The paper proposed in the abstract should address some aspect of Wittgenstein’s 1930- 33 lectures. A detailed description of those lectures can be found in Moore’s ‘Wittgenstein’s Lectures in 1930-33,’ first published in three parts in Mind in 1954-55, and reprinted in Wittgenstein, Philosophical Occasions. Students’ notes from those lectures have been published in Wittgenstein’s Lectures, Cambridge 1930-1932, ed. Desmond Lee and the first part of Wittgenstein’s Lectures, Cambridge 1932-1935, ed. Alice Ambrose. Further information about the lectures and the forthcoming edition can be found in Stern, Citron and Rogers “Moore’s notes on Wittgenstein’s lectures, Cambridge 1930-1933: Text, Context, and Content.” Nordic Wittgenstein Review #2 2013, pp. 161-179, available by open access online from http://www.nordicwittgensteinreview.com/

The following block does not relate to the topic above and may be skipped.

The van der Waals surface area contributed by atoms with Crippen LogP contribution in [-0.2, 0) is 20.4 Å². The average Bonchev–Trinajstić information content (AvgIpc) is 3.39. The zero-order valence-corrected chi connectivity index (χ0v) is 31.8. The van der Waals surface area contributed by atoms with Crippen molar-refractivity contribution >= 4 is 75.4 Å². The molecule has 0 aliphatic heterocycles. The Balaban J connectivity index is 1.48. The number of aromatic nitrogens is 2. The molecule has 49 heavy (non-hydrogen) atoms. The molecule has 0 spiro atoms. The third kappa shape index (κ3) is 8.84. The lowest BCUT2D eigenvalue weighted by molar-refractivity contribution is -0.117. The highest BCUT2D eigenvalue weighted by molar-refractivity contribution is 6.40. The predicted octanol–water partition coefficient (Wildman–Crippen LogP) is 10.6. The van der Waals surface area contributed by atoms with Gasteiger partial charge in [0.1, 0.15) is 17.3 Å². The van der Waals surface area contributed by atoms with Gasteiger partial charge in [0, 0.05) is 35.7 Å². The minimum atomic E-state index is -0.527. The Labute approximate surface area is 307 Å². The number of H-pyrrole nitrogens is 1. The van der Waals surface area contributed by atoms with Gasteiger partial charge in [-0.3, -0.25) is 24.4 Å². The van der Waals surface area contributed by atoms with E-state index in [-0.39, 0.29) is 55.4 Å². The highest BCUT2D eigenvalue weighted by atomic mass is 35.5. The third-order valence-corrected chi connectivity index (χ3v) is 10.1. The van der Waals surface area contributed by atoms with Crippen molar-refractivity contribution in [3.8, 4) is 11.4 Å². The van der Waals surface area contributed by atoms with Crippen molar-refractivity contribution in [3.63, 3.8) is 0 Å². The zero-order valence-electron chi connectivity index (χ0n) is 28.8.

The early career scholar who is selected to present a paper at the symposium will be given immediate access to the full text of the forthcoming edition of Moore’s lecture notes, and will be expected to submit a completed paper by April 1, 2015. The selected participant’s travel expenses and accommodation during the symposium will be fully covered.

A full list of invited participants and further information about the symposium are available at
http://obermann.uiowa.edu/programs/summer-seminar/summer-2015-wittgensteins-lectures-cambridge-1930-1933

Conf: Moral Responsibility

———- Forwarded message ———-
From: Justen Olsen <jmolsen1967@gmail.com>
Subject: Conference on Interdisciplinary Perspectives on Moral Responsibility

 

 

Conference on Interdisciplinary Perspectives on Moral Responsibility

CALL FOR PAPERS